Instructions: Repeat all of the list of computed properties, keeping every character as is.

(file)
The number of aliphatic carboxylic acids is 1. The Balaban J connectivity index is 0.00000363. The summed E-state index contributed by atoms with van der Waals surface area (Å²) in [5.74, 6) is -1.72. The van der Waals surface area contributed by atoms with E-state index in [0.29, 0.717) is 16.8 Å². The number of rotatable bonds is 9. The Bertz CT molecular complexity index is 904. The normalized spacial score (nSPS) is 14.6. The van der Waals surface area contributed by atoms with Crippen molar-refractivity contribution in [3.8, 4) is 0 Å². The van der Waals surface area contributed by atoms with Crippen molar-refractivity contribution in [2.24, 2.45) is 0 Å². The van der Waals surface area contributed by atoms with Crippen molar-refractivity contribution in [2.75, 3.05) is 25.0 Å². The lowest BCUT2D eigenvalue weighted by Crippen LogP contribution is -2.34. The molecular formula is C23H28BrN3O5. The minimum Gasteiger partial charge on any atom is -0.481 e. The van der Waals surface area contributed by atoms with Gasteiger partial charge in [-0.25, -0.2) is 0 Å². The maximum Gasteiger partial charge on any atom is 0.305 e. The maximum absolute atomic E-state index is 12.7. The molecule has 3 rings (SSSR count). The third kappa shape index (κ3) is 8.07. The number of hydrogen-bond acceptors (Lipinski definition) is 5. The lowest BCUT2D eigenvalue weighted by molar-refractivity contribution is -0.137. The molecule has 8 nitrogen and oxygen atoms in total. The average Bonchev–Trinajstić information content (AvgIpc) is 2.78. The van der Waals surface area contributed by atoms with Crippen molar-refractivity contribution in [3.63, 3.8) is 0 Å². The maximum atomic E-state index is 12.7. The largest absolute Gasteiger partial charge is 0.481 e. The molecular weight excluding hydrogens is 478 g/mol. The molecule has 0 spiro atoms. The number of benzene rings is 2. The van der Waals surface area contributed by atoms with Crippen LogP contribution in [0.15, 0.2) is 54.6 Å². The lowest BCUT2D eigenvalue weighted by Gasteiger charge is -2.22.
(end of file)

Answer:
The number of aliphatic carboxylic acids is 1. The Balaban J connectivity index is 0.00000363. The summed E-state index contributed by atoms with van der Waals surface area (Å²) in [5.74, 6) is -1.72. The van der Waals surface area contributed by atoms with E-state index in [0.29, 0.717) is 16.8 Å². The number of rotatable bonds is 9. The Bertz CT molecular complexity index is 904. The normalized spacial score (nSPS) is 14.6. The van der Waals surface area contributed by atoms with Crippen molar-refractivity contribution in [3.8, 4) is 0 Å². The van der Waals surface area contributed by atoms with Crippen molar-refractivity contribution in [2.24, 2.45) is 0 Å². The van der Waals surface area contributed by atoms with Crippen molar-refractivity contribution in [2.75, 3.05) is 25.0 Å². The lowest BCUT2D eigenvalue weighted by Crippen LogP contribution is -2.34. The molecular formula is C23H28BrN3O5. The minimum Gasteiger partial charge on any atom is -0.481 e. The van der Waals surface area contributed by atoms with Gasteiger partial charge in [-0.25, -0.2) is 0 Å². The maximum Gasteiger partial charge on any atom is 0.305 e. The maximum absolute atomic E-state index is 12.7. The molecule has 3 rings (SSSR count). The third kappa shape index (κ3) is 8.07. The number of hydrogen-bond acceptors (Lipinski definition) is 5. The lowest BCUT2D eigenvalue weighted by molar-refractivity contribution is -0.137. The molecule has 8 nitrogen and oxygen atoms in total. The average Bonchev–Trinajstić information content (AvgIpc) is 2.78. The van der Waals surface area contributed by atoms with Crippen molar-refractivity contribution in [3.63, 3.8) is 0 Å². The maximum atomic E-state index is 12.7. The largest absolute Gasteiger partial charge is 0.481 e. The molecular weight excluding hydrogens is 478 g/mol. The molecule has 0 spiro atoms. The number of benzene rings is 2. The van der Waals surface area contributed by atoms with Crippen LogP contribution in [0.15, 0.2) is 54.6 Å². The lowest BCUT2D eigenvalue weighted by Gasteiger charge is -2.22.